This review is from: Regulated for Murder: A Michael Stoddard American Revolution Thriller (Kindle Edition)
Regulated for Murder by Suzanne Adair is a detective story set in the time of the Revolutionary War. Lt. Michael Stoddard is a British military investigator pursuing a shady land agent when he is pulled from the case and sent to deliver a message to Lord Cornwallis. Upon arriving in Hillsborough to meet his contact Stoddard discovers him brutally murdered. Originally a suspect he is cleared of the crime, but Schmidt the local sheriff forces him to help with the murder with threats of imprisonment and death.

I am not a person who reads a lot of books like this, but there were still several things that stuck out as unexpected. The first is the fact that the story is told from the perspective of a British officer. Pretty much everything else I have read taking place in this time period follows the side of the Americans. The second was the use of actual researched historical figures, regiments, and locations to bring the story to life. Having historically accurate people and locations made the story very easy to envision as actual occurrences rather than just words on the page.

Stoddard is a hard nosed soldier who must hide who he is or be outed and killed as a spy. That is extremely hard for him to do as he runs into a woman from his home town and suspects that Schmidt already has him pegged for what he truly is. He is totally believable as there are times where he just wants to run away to get away from the situation he is in. His romantic interest in Kate also adds depth to his character. It is also well done as I really am not a fan of romance stories, but the crime stays in the forefront of the plot the entire time with the potential romance staying in the background very nicely.

The story wraps up with a satisfactory ending, but there is more introduced to help continue the series along as well. I personally am looking forward to checking out another story involving Lt. Stoddard and would enjoy seeing more of his assistant Nick Spry as well.

Review copy provided by author.
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6 of 6 people found the following review helpful
5.0 out of 5 stars interesting historical fiction & murder mystery, October 16, 2011
This review is from: Regulated for Murder: A Michael Stoddard American Revolution Thriller (Kindle Edition)
Every unpunished murder takes away something from the security of every man's life. - Daniel Webster

Lieutenant Michael Stoddard of the 82nd Regiment is a redcoat and criminal investigator in Wilmington, North Carolina. under instructions from his superior Major James Craig, he leaves for Hillsborough to deliver a dispatch to Ezra Griggs who works for Lord Charles Cornwallis. working undercover as Michael Compton, the Lieutenant arrives to find the courier murdered in his home. Michael finds himself deputized to assist the investigation. as clues and evidence pile up, so do decade-old secrets that someone wants to remain buried.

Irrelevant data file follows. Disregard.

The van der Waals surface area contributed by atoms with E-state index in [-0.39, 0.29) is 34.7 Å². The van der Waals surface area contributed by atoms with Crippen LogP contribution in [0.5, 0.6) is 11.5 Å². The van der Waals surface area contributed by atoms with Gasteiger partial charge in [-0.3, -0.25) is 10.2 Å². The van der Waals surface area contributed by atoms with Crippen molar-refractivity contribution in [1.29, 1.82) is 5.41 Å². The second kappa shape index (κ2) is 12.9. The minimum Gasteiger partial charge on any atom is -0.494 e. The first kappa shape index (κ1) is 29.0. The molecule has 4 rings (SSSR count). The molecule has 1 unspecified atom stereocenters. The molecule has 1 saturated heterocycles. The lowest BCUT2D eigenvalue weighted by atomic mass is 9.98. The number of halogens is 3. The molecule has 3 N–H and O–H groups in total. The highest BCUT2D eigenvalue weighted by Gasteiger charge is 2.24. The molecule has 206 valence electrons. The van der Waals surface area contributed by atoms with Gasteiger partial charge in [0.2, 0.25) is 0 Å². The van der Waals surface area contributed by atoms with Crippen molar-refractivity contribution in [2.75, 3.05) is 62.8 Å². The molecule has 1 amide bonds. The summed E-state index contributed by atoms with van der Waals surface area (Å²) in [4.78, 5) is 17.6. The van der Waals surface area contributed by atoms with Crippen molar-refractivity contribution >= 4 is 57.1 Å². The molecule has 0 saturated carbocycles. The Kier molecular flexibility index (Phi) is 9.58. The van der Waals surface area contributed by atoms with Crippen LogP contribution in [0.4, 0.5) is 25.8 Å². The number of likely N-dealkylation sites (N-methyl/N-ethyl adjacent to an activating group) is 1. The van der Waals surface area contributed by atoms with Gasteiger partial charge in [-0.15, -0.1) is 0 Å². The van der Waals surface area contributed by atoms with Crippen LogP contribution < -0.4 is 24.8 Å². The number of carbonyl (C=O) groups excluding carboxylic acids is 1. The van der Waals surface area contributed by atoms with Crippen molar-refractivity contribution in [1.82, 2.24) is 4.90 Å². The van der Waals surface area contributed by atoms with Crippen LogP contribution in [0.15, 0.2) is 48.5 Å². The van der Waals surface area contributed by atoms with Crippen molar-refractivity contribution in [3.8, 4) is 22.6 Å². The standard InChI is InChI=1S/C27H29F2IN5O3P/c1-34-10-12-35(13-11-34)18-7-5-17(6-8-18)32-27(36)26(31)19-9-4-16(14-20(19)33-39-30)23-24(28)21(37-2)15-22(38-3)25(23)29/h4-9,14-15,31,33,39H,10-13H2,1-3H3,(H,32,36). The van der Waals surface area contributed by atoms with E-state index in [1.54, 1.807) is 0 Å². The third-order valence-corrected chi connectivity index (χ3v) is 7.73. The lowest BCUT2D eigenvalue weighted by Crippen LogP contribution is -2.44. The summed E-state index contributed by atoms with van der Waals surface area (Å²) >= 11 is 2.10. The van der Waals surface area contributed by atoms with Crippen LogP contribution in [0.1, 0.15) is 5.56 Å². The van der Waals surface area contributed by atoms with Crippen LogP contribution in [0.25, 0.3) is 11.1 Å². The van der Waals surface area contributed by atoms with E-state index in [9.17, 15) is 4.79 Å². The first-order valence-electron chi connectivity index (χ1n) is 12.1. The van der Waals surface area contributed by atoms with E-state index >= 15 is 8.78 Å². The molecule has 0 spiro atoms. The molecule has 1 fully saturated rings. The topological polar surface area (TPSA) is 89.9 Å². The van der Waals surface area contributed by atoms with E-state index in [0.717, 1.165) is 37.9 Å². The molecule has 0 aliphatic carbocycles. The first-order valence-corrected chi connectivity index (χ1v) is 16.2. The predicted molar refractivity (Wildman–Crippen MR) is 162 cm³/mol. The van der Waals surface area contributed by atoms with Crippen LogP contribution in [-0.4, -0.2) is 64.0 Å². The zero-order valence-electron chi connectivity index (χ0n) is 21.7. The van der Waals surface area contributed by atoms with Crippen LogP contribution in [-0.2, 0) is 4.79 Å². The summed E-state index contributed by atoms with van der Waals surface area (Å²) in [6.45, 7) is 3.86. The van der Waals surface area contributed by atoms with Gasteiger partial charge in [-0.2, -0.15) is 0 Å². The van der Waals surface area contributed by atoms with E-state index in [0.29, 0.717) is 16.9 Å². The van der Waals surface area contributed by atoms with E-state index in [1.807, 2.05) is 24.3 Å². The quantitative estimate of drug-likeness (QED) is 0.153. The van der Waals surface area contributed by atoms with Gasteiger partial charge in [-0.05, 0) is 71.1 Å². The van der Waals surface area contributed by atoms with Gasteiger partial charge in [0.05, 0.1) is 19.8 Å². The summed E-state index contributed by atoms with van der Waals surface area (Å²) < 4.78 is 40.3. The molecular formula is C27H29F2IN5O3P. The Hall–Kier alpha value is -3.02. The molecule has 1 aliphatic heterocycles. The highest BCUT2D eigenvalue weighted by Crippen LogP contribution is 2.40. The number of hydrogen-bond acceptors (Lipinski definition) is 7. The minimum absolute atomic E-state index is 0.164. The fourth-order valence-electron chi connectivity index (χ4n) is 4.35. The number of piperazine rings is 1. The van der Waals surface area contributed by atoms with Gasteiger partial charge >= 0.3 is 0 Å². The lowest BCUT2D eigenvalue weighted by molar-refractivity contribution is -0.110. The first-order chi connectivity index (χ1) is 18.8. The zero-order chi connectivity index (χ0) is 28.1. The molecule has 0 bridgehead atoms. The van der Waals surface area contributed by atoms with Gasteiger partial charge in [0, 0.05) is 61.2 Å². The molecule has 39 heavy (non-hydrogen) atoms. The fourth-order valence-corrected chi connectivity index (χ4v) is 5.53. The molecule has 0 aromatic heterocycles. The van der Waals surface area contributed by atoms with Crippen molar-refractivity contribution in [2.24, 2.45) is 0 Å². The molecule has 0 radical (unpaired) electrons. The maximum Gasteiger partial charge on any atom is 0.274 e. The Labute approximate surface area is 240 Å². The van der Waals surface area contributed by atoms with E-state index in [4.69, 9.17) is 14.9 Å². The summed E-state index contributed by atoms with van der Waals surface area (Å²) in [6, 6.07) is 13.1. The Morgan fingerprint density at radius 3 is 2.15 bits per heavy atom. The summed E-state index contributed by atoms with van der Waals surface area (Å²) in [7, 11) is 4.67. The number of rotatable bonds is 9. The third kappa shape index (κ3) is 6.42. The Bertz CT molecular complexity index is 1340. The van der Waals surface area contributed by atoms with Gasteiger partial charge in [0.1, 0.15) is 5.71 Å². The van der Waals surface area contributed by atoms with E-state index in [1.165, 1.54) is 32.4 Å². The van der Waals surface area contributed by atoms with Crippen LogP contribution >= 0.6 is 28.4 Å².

author Suzanne Adair's latest novel transports the reader back to 18th century America where the political climate is volatile, where loyalists and rebels abound and where innocent men and women are caught in between. by including known historical personages and weaving facts and imagination into the story, she has skillfully painted another plausible scenario of this tumultuous era.
the author's attention to detail is excellent and conveyed to me images in sepia tones. the speech, customs, behavior and nuances of the period are addressed very well too.
the story itself is interesting and i particularly liked how the criminal investigation part was approached and conducted to arrive at solutions sans the benefit of modern forensic tools and technology.
the characters themselves are well-developed. i noticed again how women were featured as having important roles and making significant contributions during the Revolution.
one of the highlights in the book is the tense and bloody reunion between Michael and his traitorous nemesis Lt. Dunstan Fairfax. how it turned out was something i did not expect but it was all for the best - for now...
Michael's strength lies in his mental faculties but he should really do something more about his physical ineptitude when he gets into a fist fight. his weakness though makes him somehow endearing and marks him as a true officer and gentleman especially in the eyes of the Widow Kate and his able assistant Nick Spry.
overall, this is a wonderful piece of historical fiction and murder mystery and i look forward to reading more of Michael's future investigative undertakings.

Disclosure of Material Connection: i received an eARC from the author herself. i did not receive any payment in exchange for this review nor was i obligated to write a positive one. all opinions expressed here are entirely my own and may not necessarily agree with those of the author, the book's publisher and publicist or the readers of this review. this disclosure is in accordance with the Federal Trade Commission's 16 CFR, Part 255,Guides Concerning the Use of Endorsements and Testimonials in Advertising.
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5 of 5 people found the following review helpful
5.0 out of 5 stars Regulated for Murder (Suzanne Adair), December 15, 2012
This review is from: Regulated for Murder: A Michael Stoddard American Revolution Thriller (Kindle Edition)
Set in 1781 North Carolina at the end of the Revolutionary War, Michael Stoddard working for Lord Cornwallis is sent to Harrisburg to deliver a letter to a courier, then return promptly back to Wilmington.